Cycling the Liberation Coast

On this special day I wanted to share a short film I made during the second day of my first cycle tour of Europe, which started along the Liberation Coast of Normandy. This seemed to me the right place to start an exploration of our relationship with Europe and I spent many subsequent days exploring that relationship visiting numerous World War memorial sites as well as many other points of conflict, as well as those places that brought cooperation and celebration. I heard the last post in Ypres and cycled along the retreat route to Dunkirk, rode the liberation route through Holland to Arnhem, cycled through the Rhineland and Bavaria, visited the birthplace of Adolph Hitler and the death camps of Auschwitz and Birkenau. I cycled to Maastricht and Strasbourg, Brussels and Schengen (a tiny village which borders three countries). This is an important day to celebrate the end of that war but also to remember the decision that people made next. To vote for something better. Returning soldiers and those who had suffered on the home front gave the Labour Party a mandate to revolutionise Britain, to create a more equal, fairer society. They did it, and it changed the lives of millions of people, many of them like me who would not have had the access to opportunity we subsequently enjoyed. So I thank the soldiers who fought for all our freedoms, including my Grandad, who crossed the deserts of Northern Africa and the dusty soils of Southern Europe and survived to be a father to my mum. I thank all those who used that courage at home and voted to change our world. And I thank the politicians like Clement Atlee, Aneurin Bevan and Ellen Wilkinson who took their patriotic socialism and delivered radical imperfect change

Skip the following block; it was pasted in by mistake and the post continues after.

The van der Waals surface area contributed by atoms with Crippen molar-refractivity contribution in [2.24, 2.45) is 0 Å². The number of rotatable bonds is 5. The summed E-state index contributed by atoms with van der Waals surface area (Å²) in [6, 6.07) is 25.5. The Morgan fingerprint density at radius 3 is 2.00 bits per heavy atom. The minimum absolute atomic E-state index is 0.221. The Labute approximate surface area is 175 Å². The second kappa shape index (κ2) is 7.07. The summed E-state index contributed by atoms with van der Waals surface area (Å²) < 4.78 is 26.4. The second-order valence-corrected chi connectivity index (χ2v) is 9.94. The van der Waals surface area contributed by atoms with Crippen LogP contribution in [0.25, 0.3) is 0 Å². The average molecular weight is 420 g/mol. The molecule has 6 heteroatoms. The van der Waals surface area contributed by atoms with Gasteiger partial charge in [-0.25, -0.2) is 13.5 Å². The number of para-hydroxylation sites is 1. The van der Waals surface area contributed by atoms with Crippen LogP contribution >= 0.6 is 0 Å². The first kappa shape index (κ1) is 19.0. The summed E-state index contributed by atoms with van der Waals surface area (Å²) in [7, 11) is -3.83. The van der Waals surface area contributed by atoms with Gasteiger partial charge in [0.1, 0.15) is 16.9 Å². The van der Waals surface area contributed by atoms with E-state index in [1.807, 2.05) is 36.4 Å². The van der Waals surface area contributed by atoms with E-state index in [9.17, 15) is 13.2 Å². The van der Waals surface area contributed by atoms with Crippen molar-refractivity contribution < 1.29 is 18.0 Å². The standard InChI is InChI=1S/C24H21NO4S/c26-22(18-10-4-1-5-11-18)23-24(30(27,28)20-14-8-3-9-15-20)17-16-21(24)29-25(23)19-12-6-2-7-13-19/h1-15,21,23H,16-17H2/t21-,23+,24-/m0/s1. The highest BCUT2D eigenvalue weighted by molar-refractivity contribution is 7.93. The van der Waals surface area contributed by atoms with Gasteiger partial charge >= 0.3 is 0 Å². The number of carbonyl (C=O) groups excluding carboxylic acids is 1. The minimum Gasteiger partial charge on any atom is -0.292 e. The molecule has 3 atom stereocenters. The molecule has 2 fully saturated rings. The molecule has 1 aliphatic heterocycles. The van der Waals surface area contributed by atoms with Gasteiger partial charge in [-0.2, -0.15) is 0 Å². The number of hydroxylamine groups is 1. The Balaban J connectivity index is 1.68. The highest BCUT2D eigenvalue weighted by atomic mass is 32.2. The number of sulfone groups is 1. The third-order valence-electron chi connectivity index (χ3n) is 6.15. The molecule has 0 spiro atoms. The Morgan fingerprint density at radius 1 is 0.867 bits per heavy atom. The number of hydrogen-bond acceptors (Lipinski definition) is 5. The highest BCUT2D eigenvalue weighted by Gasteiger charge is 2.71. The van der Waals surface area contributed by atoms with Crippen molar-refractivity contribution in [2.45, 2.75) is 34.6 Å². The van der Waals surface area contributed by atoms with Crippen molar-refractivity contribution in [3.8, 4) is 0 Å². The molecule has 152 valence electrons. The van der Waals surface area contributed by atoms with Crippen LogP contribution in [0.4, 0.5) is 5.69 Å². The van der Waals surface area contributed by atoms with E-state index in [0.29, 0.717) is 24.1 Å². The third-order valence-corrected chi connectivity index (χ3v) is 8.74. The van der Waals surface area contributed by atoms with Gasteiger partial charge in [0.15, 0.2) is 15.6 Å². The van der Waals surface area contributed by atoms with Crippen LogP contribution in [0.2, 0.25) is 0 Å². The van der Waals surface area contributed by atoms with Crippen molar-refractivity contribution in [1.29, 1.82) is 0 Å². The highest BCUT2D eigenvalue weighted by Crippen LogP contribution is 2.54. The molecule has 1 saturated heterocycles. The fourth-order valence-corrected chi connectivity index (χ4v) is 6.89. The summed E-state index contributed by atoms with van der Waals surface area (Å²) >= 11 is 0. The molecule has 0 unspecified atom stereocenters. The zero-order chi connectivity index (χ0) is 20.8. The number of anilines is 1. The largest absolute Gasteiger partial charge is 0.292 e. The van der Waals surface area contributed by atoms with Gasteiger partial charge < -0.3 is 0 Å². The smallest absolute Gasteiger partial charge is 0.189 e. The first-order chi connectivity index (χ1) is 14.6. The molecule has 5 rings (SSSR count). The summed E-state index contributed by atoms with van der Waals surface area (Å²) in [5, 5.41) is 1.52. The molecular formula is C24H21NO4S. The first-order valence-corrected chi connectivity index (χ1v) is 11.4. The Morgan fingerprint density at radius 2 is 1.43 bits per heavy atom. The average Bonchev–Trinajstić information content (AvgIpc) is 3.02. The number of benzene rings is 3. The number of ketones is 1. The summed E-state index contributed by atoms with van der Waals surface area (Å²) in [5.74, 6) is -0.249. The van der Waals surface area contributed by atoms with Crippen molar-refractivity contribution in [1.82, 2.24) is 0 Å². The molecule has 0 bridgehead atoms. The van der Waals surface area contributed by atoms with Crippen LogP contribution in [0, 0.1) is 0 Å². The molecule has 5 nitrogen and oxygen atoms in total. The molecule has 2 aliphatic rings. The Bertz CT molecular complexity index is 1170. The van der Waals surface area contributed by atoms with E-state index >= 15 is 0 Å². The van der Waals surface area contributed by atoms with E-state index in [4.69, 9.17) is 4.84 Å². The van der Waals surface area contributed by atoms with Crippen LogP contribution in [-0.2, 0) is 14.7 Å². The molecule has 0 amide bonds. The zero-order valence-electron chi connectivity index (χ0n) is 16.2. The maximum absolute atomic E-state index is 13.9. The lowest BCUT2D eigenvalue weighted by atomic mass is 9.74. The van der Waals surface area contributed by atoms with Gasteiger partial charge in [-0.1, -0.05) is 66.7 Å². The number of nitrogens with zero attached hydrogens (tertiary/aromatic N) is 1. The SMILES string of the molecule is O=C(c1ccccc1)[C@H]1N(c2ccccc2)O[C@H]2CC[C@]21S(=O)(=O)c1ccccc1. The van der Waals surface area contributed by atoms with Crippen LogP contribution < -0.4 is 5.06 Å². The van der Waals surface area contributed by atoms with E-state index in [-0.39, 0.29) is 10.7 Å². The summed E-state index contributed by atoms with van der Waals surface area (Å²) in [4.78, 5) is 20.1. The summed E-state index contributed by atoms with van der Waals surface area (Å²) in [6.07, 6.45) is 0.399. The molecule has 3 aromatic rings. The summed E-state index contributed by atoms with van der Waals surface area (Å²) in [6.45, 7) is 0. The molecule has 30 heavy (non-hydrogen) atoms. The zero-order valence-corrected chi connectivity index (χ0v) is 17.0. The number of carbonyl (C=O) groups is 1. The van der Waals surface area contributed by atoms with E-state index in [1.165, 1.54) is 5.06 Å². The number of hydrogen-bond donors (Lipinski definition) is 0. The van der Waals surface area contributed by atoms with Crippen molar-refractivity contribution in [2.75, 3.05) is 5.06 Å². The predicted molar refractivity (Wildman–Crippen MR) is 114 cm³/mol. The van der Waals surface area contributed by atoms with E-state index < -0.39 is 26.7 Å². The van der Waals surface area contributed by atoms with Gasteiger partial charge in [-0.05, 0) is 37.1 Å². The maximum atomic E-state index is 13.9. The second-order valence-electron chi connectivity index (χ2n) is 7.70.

Lockdown stories from a housing co-op

I live in a housing co-op in Machynlleth, mid-Wales and work as a community housing enabler for the Wales Co-operative Centre. Usually I travel around Wales meeting different community groups who want to create their own housing projects. Now that we’re in lockdown I’m learning how to deliver what I do through other mediums. So over the next few months I’ll be creating some on-line webinars and video content to help people understand what community housing is and how they can do it for themselves. Starting off with this video from my back garden on youtube. Looking forward to meeting you on a zoom webinar sometime soon!

Ten days that took the world

Pleased to say that my blog  Ten days that took the world has now been published by the Institute of Welsh Affairs. I wanted to write about the rural experience of Covid-19, community and leadership. I live in the small town of Machynlleth mid-Wales and the community was very quick to act, creating an inspiring mutual aid network that provided information and help for thousands of people in our area. We can navigate the future better with stronger communities but we must ensure our policies, structures and networks are there for everyone.

%d bloggers like this: